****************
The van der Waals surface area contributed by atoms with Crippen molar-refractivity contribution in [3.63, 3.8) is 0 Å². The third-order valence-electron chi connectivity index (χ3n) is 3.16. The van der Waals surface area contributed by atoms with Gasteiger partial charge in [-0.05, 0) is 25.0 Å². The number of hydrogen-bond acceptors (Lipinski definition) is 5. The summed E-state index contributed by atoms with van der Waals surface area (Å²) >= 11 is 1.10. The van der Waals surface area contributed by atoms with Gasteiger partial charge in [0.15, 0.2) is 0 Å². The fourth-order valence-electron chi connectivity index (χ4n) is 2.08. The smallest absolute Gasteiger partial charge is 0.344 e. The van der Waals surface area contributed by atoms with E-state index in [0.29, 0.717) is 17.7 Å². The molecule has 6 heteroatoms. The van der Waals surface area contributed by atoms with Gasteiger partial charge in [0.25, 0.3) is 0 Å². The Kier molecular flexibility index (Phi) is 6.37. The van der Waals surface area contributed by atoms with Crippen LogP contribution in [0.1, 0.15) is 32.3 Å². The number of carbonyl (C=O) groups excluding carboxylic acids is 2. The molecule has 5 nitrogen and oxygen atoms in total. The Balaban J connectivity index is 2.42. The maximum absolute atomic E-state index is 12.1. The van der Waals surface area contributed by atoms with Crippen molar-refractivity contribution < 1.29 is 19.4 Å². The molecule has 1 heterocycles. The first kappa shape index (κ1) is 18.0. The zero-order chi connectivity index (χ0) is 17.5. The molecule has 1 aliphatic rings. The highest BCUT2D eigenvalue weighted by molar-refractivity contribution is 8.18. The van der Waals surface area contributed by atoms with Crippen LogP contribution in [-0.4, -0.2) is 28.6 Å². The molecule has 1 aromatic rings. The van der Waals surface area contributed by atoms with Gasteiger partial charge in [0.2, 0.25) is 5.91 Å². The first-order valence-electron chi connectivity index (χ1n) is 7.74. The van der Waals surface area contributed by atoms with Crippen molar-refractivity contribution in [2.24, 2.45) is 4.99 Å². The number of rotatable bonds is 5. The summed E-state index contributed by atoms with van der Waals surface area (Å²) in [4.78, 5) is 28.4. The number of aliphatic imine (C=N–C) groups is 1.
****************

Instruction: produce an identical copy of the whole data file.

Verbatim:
The van der Waals surface area contributed by atoms with Crippen molar-refractivity contribution in [3.63, 3.8) is 0 Å². The third-order valence-electron chi connectivity index (χ3n) is 3.16. The van der Waals surface area contributed by atoms with Gasteiger partial charge in [-0.05, 0) is 25.0 Å². The number of hydrogen-bond acceptors (Lipinski definition) is 5. The summed E-state index contributed by atoms with van der Waals surface area (Å²) >= 11 is 1.10. The van der Waals surface area contributed by atoms with Gasteiger partial charge in [0.15, 0.2) is 0 Å². The fourth-order valence-electron chi connectivity index (χ4n) is 2.08. The smallest absolute Gasteiger partial charge is 0.344 e. The van der Waals surface area contributed by atoms with E-state index in [0.29, 0.717) is 17.7 Å². The molecule has 6 heteroatoms. The van der Waals surface area contributed by atoms with Gasteiger partial charge in [0.25, 0.3) is 0 Å². The Kier molecular flexibility index (Phi) is 6.37. The van der Waals surface area contributed by atoms with Crippen LogP contribution in [0.1, 0.15) is 32.3 Å². The number of carbonyl (C=O) groups excluding carboxylic acids is 2. The molecule has 5 nitrogen and oxygen atoms in total. The Balaban J connectivity index is 2.42. The maximum absolute atomic E-state index is 12.1. The van der Waals surface area contributed by atoms with Crippen molar-refractivity contribution < 1.29 is 19.4 Å². The molecule has 1 heterocycles. The first kappa shape index (κ1) is 18.0. The zero-order chi connectivity index (χ0) is 17.5. The molecule has 1 aliphatic rings. The highest BCUT2D eigenvalue weighted by molar-refractivity contribution is 8.18. The van der Waals surface area contributed by atoms with Crippen LogP contribution in [-0.4, -0.2) is 28.6 Å². The molecule has 1 aromatic rings. The van der Waals surface area contributed by atoms with Gasteiger partial charge in [0.2, 0.25) is 5.91 Å². The first-order valence-electron chi connectivity index (χ1n) is 7.74. The van der Waals surface area contributed by atoms with Crippen molar-refractivity contribution in [2.24, 2.45) is 4.99 Å². The number of rotatable bonds is 5. The summed E-state index contributed by atoms with van der Waals surface area (Å²) in [4.78, 5) is 28.4. The number of aliphatic imine (C=N–C) groups is 1.